coms North to deal with tho Yazoo mur
der at a time when every Republican paper
in the land is whooping-up that event with
marvelous industry, creates tle suspicion
that he is instigated by Republican money.
The facts yet to be developed that his au
diences will be composed of Republicans,
and that he will be courted and feted by
that class of politicise, while- tho Demo
crats everywhere will give him tho cold
shoulder and repudiate him, will strengthen
that suspicion in the minds of many, to an
absolute conviction. ho does not know
that if Colonel Harucr had come
North at tho instance of the Democrats,
that he would have been compelled to look
to Democrats for his audiences, and for tho
protection of his person from the violence
of Republican mobs? The man who doesn't
now it knows very little of the present
temper of partizan politics.
8o.meti.me ago Mr. Kiddle, tho Superin
tendent of Schools of the City of New
convert, to spiritualism,
and published a book in which he discribed
the phenomena that effected his conversion,
and m which he also embodied communi
cations he had received from Pope Pius IX,
Demosthenes, Napoleon Bonaparte, George
Washington and many other dead of equal
note. A more sickening dose of stuff and
nonsense was never inflicled upon the pub
lic; and very naturally the hue and cry
was at once raised that a man who held to
such a creed as Mr. Kiddle had promul
gated, and swallowed as truths such sense
less twaddle as he ascribed to the great and
honored dead, was not such a man as
should fill the position of Superintendent
of the public schools of the metropolis of
the nation. So furious did this clamor be
como that Mr. Kiddle felt constrained to
tender his resignation, to take effect as soon
as his successor was appointed and quali
tied. The New York Board of Education
has held several meetings to consider of the
situation, but has failed to cgree on Kid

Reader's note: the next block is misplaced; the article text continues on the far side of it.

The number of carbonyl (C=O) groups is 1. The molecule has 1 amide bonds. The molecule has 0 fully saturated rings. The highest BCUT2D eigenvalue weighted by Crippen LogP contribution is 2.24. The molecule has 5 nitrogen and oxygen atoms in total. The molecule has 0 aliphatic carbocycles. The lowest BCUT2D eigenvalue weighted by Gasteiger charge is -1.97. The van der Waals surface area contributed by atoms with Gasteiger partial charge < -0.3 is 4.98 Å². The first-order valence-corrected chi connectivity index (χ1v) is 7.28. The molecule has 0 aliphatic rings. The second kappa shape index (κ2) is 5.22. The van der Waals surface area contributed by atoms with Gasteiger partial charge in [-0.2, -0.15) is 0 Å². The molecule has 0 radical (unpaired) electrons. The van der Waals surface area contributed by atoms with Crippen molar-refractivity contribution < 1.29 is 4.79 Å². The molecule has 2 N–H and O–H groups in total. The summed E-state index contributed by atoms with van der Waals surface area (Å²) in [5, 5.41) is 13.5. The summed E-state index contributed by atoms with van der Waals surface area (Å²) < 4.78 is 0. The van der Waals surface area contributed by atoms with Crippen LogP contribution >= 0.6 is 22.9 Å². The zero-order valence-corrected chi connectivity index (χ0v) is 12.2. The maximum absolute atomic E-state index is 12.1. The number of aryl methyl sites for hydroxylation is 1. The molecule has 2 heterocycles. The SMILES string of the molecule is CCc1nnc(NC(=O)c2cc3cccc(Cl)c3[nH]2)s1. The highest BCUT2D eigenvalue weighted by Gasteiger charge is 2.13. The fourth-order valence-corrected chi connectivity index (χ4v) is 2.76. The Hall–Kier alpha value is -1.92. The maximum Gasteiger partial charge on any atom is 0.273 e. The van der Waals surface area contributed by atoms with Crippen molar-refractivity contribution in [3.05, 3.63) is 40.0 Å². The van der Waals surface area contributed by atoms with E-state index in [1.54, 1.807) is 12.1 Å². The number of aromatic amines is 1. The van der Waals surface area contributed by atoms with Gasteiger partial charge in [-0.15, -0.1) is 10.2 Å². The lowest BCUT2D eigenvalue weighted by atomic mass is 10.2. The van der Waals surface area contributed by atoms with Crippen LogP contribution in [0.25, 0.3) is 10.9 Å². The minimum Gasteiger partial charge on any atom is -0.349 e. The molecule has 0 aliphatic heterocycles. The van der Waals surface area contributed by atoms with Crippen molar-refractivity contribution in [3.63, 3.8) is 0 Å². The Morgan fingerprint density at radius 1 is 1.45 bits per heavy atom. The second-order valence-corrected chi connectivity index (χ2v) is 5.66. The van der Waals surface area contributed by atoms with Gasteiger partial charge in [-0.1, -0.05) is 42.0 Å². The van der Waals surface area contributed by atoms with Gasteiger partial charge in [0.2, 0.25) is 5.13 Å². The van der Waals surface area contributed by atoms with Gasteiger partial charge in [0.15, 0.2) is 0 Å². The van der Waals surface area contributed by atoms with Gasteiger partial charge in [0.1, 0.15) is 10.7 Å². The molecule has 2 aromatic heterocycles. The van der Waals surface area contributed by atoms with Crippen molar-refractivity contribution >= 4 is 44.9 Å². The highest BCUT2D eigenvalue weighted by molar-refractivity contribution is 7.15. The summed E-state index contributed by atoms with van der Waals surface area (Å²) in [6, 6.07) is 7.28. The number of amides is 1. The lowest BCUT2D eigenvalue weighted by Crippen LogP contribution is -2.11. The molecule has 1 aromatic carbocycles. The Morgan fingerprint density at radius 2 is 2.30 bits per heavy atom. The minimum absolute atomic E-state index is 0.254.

dle's successor. A majority of the board is
in favor of displacing Kiddle, but to do
that they must name his successor. The
petition of a thousand teachers, praying
that Kiddle be retained, was promptly ta
bled, and every movement that contem
plated his retention was promptly defeated;
but as it is quite impossible for the board
to agree upon a successor, the probabilities
are that Kiddle, crammed with the spirit
ualistic stuff that is so abominable to a
majority of tho people, will continue to
serve as the Superintendent of the empire
eity'o puMio oohouk.
TURNED FROM THE DOOR.
"No tramps here," said I, and shut the i
door in his face, I 'did. The wind blew so
I could hanlly uo it,, and the sleet was
beating on the panes, and the bare trees
were groaning and moaning as if thty
suffered in the storm. "No trtmps here;
I'm afraid of 'cm."
Then the man I hadn't seen yet, for the
dark, went away from the door. Champ,
champ, champ, came the man back again
and knocked on the door- knocked not
half so loud as before and I opened it,
hot and angry. This time I saw his face
a pale ghost of a face with yellow-brown
hair, cropped close, and great staring blue
eyes, and he put his hand against the door
and held it open.
"How near is the next hous.-, ma'am'!"
said he. .
'.'Three miles or more," said I
"No," said I; "no drinks to be gotten
there. It is Miss Mitten's, and she's as set
against tramps as I am."
"1 don't want a drink," said the man,
"though I do want fooo You needn't be
afraid to let mo in, ma'am. I've been
wounded, aud am not ablo to walk fur, and
my clothes are thin, and its bitter cold.
I've been trying to get to my parents Green
back, where I can rebt till I'm better; all,
my money was stolen from mo threo dava
ago. You needn't bo afraid ; let mo junt lie
before tho fire, and only give mo a crust
the stalestrust, to keep mo from starving
and tho Lord will bless you for it."
And then he looked at me with hU mil.l
blue eyes in a way that would have made
mo do it if it hadn't been I'd seen so much